Pool Chlorine: What Are FAC, TAC, & CAC?
All pool and spa water have a Chlorine Demand and almost everything that enters the water uses up chlorine. The chlorine demand is increased by pH, environment, temperature, and bather contamination. Again, almost everything that enters the water uses up chlorine.
The amount of chlorine that remains after the demand is met is known as the Chlorine Residual. The goal is to always maintain a chlorine residual.
3 Types Of Chlorine To Test: FAC, TAC, And CAC)
Free Available Chlorine
(FC or FAC) is the actively available disinfectant in the water to sanitize or kill pathogens after the chlorine demand is met. FAC is the type of chlorine we want in the water at all times. It kills the contaminants very quickly. We can measure FAC in ppm with our free Leslie’s In-Store AccuBlue® Water Test, or at home with a DPD test kit.
Total Available Chlorine
(TC or TAC) is the total of all chlorine compounds in the water and is the less active available disinfectant in the water.
Combined Available Chlorine
(CC or CAC) is an adverse product that forms when free chlorine (FAC) reacts with two possible types of contaminants in the water. These compounds are commonly referred to as Chloramines and are what leave the foul smell of chlorine along with irritation to swimmer’s eyes, skin and mucous membranes. Chlorine in pool or spa water can become “tied up” with contaminants. Things like swimmer’s waste, such as perspiration, urine, fertilizer, dirt, rain, and pollution have a high content of ammonia and organic nitrogen compounds. CAC is a weak sanitizer (40-60 times less effective than FAC) only contaminated chlorine or CAC smells.
How Do We Remove Chloramines (CAC)?
Reach breakpoint which is the level of sanitizer that needs to be added where the chloramines change chemical structure and either gas off into the atmosphere or get filtered out. It is also known as Super Chlorination which is the practice of adding large quantities of chlorinating chemical to kill algae, microorganisms, eliminate slime, reduce odors, and help maintain a residual sanitizer level in the water. During the season with the increase in temperatures and swimmer usage, the need to super chlorinate the pool increases. Think of it this way; super chlorination is really giving chlorine the boost that it needs to bring it back to life. After breakpoint chlorination is reached this means that the nasty smell goes away and all that remains is FAC. Any additional chlorine that is added after reaching breakpoint becomes FAC.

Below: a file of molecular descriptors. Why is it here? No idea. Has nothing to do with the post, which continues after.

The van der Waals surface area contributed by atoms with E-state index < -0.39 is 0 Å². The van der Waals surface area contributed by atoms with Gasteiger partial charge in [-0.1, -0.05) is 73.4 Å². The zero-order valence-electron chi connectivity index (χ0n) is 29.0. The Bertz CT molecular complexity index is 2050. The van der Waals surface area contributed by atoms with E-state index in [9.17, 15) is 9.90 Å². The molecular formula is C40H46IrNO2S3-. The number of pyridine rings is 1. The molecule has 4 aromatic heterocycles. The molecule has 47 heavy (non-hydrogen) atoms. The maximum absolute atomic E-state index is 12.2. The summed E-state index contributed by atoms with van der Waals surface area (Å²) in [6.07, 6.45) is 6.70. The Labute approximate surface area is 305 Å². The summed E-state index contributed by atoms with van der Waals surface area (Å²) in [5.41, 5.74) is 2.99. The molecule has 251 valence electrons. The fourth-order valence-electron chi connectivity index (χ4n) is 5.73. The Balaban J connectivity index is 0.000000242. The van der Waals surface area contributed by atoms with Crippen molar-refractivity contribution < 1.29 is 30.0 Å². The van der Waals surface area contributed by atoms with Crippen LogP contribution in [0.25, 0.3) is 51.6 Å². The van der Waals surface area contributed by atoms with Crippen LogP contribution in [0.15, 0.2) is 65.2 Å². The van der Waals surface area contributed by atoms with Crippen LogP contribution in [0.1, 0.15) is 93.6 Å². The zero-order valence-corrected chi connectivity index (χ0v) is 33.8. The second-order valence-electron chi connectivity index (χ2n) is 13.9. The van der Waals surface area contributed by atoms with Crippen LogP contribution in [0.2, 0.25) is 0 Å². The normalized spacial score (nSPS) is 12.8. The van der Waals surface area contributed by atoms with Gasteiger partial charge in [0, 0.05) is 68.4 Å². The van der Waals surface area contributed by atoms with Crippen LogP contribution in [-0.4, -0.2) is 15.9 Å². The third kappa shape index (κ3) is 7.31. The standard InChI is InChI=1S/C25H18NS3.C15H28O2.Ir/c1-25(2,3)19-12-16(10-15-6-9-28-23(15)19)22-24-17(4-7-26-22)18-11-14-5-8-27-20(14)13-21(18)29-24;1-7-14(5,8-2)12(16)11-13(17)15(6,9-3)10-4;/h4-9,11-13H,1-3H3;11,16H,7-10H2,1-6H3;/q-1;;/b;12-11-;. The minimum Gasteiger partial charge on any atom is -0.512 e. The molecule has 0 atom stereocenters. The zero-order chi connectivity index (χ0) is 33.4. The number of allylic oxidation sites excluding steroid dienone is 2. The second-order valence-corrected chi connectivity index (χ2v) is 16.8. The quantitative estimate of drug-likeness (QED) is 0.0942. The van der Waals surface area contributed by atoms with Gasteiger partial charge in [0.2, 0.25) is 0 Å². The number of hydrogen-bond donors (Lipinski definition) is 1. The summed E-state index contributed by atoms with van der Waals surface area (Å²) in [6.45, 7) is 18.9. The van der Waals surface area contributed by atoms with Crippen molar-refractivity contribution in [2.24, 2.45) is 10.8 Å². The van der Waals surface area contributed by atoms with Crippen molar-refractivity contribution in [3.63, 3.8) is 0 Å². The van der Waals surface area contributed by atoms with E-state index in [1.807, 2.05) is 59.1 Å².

How much do we need to increase the sanitizer by?
- TAC - FAC = CAC
- (CAC x 10) = Increase in PPM of sanitizer level
Example: TAC = 4.0 ppm, FAC = 2.0 ppm
- 4.0 ppm - 2.0 ppm = 2.0 ppm CAC
- 2.0 ppm x 10 = 20 ppm (we need to increase our sanitizer level by 20 ppm to remove all CAC)
Which Chemicals are Best of Removing Chloramines (CAC)?
Strong oxidizers are best for removing chloramines and since they are very unhealthy for swimmers they should be kept at a minimum by regular use of one or more of the below:
- Potassium Monopersulfate (Fresh N’ Clear)
- Ultraviolet Light (UV)
- Enzymes (Perfect Weekly)